Jennifer McPartland
Jennifer McPartland is a senior scientist in the Health Program at Environmental Defense Fund (EDF) where she focuses on advancing science, policy, and market solutions to protect human health and the environment from harmful chemical exposures. Dr. McPartland directly supports EDF’s efforts to ensure public health protective implementation of the Toxics Substances Control Act. She is the primary technical advisor for EDF corporate partnerships focused on improving supply chain chemicals management and in this capacity has worked with major businesses to develop corporate chemicals policies and management plans. Dr. McPartland leads EDF’s engagement in federal efforts to apply systematic review in chemical assessment and to advance new chemical testing approaches. She also works closely with EDF’s Energy program to address emerging issues associated with alternative reuse of produced water including through research initiatives and multi-stakeholder dialogue. Dr. McPartland currently serves on the U.S. EPA’s Board of Scientific Counselors Chemical Safety for Sustainability Subcommittee and on the GreenScreen for Safer Chemicals Steering Committee. She earned her PhD in microbiology from the University of Chicago and her BS in biochemistry from the University of Virginia.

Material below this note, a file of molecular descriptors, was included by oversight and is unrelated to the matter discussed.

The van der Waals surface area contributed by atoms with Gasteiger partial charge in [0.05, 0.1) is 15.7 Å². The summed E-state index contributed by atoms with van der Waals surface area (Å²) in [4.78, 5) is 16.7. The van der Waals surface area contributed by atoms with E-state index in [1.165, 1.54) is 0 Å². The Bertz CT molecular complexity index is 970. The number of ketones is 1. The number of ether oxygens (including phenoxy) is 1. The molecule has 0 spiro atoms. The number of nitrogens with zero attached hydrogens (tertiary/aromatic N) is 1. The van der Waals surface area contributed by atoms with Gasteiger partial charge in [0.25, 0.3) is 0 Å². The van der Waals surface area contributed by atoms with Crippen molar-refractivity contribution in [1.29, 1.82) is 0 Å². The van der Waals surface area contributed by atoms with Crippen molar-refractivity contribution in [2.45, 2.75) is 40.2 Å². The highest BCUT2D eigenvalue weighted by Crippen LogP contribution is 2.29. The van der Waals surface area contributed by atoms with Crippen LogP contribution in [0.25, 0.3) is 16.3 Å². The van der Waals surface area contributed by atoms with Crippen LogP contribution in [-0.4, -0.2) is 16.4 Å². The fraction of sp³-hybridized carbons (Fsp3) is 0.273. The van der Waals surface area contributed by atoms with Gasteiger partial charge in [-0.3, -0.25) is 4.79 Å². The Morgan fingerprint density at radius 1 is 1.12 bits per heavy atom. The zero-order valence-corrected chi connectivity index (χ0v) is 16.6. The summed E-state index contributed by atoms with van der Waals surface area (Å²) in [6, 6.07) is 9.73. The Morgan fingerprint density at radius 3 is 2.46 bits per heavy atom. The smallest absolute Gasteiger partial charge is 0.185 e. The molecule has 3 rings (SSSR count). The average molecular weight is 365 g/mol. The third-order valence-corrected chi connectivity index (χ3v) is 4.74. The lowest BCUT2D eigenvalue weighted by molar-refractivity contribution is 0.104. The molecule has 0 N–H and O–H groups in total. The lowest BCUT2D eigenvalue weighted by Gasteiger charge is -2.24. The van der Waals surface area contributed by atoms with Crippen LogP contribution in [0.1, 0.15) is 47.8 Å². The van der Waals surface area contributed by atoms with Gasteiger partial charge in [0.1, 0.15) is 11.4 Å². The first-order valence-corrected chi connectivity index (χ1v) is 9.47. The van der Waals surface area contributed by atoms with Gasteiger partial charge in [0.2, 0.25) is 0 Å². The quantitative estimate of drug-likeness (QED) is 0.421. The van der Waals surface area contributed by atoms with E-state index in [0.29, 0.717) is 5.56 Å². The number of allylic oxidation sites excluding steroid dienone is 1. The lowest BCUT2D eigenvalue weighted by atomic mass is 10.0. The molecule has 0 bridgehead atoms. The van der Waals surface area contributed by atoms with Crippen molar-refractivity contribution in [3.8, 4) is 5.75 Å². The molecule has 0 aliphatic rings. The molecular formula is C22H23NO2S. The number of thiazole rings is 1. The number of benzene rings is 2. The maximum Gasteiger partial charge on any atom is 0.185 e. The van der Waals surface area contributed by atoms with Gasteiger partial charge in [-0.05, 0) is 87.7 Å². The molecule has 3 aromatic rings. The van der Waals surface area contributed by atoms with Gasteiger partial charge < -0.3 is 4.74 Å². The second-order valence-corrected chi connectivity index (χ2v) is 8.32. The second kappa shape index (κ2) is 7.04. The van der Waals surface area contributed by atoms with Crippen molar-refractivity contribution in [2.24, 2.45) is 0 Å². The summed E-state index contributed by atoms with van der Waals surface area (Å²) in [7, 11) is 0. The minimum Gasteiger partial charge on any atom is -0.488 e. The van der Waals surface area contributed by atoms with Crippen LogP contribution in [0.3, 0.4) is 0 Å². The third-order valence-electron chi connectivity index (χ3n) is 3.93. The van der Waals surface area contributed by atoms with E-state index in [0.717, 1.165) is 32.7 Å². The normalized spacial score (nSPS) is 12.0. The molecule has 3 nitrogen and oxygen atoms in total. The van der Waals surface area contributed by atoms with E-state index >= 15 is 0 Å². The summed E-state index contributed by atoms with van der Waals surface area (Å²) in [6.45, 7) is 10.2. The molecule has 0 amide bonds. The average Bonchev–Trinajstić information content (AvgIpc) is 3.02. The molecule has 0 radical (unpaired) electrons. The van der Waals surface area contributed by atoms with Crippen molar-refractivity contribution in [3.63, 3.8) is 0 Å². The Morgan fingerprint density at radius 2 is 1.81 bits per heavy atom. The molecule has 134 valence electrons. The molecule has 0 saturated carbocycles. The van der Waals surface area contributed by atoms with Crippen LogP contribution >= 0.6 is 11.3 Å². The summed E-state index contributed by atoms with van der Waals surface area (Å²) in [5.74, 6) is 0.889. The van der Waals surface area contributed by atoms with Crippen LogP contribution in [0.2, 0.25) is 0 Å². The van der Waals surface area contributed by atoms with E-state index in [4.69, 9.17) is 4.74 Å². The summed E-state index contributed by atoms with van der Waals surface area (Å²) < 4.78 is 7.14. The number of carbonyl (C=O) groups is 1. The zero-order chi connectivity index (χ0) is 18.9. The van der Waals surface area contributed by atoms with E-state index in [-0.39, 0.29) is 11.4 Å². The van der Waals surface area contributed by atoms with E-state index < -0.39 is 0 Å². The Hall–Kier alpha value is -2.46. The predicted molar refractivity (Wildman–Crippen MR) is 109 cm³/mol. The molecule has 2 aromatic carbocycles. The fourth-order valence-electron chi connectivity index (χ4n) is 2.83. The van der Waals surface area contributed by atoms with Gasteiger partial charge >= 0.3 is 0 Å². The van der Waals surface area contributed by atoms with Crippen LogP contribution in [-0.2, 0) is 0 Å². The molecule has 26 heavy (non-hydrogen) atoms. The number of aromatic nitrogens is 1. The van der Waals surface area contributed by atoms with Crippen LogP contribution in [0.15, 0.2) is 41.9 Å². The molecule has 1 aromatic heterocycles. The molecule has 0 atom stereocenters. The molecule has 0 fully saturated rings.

Robyn S. Wilson
Robyn S. Wilson is the professor of risk analysis and decision science in the School of Environment and Natural Resources at The Ohio State University. Dr. Wilson is a behavioral decision scientist studying individual decisions under risk. She is also interested in the development of strategic communication efforts, as well as the design of decision support tools that assist individuals in making more informed choices. Her current research focus is on adaptation to climate-exacerbated hazards, and what motivates and constrains different land use and land management decisions on private and public lands. She is the incoming President of the Society for Risk Analysis, and member of the National Academies Board on Environmental Change and Society. She received her Ph.D. from Ohio State in Natural Resources Management.